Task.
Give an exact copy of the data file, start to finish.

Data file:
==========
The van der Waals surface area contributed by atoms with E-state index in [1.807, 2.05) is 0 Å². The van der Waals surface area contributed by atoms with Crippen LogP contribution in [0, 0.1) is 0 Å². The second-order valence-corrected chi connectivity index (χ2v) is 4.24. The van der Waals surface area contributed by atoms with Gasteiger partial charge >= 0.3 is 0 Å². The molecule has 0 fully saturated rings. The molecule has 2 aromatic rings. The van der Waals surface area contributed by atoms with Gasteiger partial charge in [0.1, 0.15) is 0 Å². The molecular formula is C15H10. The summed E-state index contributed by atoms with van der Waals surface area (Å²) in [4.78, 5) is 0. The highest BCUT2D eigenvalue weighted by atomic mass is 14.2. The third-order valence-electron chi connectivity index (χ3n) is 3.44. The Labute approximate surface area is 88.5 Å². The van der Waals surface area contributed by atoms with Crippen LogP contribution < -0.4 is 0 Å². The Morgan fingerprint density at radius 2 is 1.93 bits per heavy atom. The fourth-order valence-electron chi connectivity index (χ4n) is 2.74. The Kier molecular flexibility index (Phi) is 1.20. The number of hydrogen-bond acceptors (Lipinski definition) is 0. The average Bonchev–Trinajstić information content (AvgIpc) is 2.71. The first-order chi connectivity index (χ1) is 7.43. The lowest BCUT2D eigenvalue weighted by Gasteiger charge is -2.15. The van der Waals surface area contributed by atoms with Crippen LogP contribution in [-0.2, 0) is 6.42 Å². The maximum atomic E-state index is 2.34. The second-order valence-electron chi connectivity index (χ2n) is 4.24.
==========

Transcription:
The van der Waals surface area contributed by atoms with E-state index in [1.807, 2.05) is 0 Å². The van der Waals surface area contributed by atoms with Crippen LogP contribution in [0, 0.1) is 0 Å². The second-order valence-corrected chi connectivity index (χ2v) is 4.24. The van der Waals surface area contributed by atoms with Gasteiger partial charge >= 0.3 is 0 Å². The molecule has 0 fully saturated rings. The molecule has 2 aromatic rings. The van der Waals surface area contributed by atoms with Gasteiger partial charge in [0.1, 0.15) is 0 Å². The molecular formula is C15H10. The summed E-state index contributed by atoms with van der Waals surface area (Å²) in [4.78, 5) is 0. The highest BCUT2D eigenvalue weighted by atomic mass is 14.2. The third-order valence-electron chi connectivity index (χ3n) is 3.44. The Labute approximate surface area is 88.5 Å². The van der Waals surface area contributed by atoms with Crippen LogP contribution < -0.4 is 0 Å². The Morgan fingerprint density at radius 2 is 1.93 bits per heavy atom. The fourth-order valence-electron chi connectivity index (χ4n) is 2.74. The Kier molecular flexibility index (Phi) is 1.20. The number of hydrogen-bond acceptors (Lipinski definition) is 0. The average Bonchev–Trinajstić information content (AvgIpc) is 2.71. The first-order chi connectivity index (χ1) is 7.43. The lowest BCUT2D eigenvalue weighted by Gasteiger charge is -2.15. The van der Waals surface area contributed by atoms with Crippen LogP contribution in [-0.2, 0) is 6.42 Å². The maximum atomic E-state index is 2.34. The second-order valence-electron chi connectivity index (χ2n) is 4.24.